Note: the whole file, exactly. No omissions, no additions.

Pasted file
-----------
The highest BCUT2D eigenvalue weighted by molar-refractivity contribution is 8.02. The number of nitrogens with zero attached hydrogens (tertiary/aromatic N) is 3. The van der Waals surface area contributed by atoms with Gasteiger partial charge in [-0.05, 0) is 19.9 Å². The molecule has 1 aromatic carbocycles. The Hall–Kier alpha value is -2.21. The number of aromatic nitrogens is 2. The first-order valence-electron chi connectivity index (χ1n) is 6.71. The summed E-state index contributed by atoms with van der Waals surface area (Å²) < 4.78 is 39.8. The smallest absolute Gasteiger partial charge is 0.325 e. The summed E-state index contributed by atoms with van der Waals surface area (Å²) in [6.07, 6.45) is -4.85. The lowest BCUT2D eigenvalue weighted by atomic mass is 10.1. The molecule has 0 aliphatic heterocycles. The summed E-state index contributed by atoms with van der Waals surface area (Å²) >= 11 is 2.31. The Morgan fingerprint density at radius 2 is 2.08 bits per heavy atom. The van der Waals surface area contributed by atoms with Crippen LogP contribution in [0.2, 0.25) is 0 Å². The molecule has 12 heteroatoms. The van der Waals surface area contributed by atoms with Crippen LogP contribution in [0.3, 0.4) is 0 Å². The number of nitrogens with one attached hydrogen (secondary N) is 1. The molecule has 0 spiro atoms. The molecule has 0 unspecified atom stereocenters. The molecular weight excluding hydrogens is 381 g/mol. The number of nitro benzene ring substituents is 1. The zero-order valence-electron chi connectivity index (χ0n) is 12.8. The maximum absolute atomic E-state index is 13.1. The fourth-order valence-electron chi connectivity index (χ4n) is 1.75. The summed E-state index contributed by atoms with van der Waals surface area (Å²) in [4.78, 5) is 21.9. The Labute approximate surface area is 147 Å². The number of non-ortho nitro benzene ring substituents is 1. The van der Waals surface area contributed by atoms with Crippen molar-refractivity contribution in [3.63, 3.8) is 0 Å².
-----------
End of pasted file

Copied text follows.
The highest BCUT2D eigenvalue weighted by molar-refractivity contribution is 8.02. The number of nitrogens with zero attached hydrogens (tertiary/aromatic N) is 3. The van der Waals surface area contributed by atoms with Gasteiger partial charge in [-0.05, 0) is 19.9 Å². The molecule has 1 aromatic carbocycles. The Hall–Kier alpha value is -2.21. The number of aromatic nitrogens is 2. The first-order valence-electron chi connectivity index (χ1n) is 6.71. The summed E-state index contributed by atoms with van der Waals surface area (Å²) < 4.78 is 39.8. The smallest absolute Gasteiger partial charge is 0.325 e. The summed E-state index contributed by atoms with van der Waals surface area (Å²) in [6.07, 6.45) is -4.85. The lowest BCUT2D eigenvalue weighted by atomic mass is 10.1. The molecule has 0 aliphatic heterocycles. The summed E-state index contributed by atoms with van der Waals surface area (Å²) >= 11 is 2.31. The Morgan fingerprint density at radius 2 is 2.08 bits per heavy atom. The van der Waals surface area contributed by atoms with Crippen LogP contribution in [0.2, 0.25) is 0 Å². The molecule has 12 heteroatoms. The van der Waals surface area contributed by atoms with Crippen LogP contribution in [0.3, 0.4) is 0 Å². The number of nitrogens with one attached hydrogen (secondary N) is 1. The molecule has 0 spiro atoms. The molecule has 0 unspecified atom stereocenters. The molecular weight excluding hydrogens is 381 g/mol. The number of nitro benzene ring substituents is 1. The zero-order valence-electron chi connectivity index (χ0n) is 12.8. The maximum absolute atomic E-state index is 13.1. The fourth-order valence-electron chi connectivity index (χ4n) is 1.75. The summed E-state index contributed by atoms with van der Waals surface area (Å²) in [4.78, 5) is 21.9. The Labute approximate surface area is 147 Å². The number of non-ortho nitro benzene ring substituents is 1. The van der Waals surface area contributed by atoms with Crippen molar-refractivity contribution in [3.63, 3.8) is 0 Å².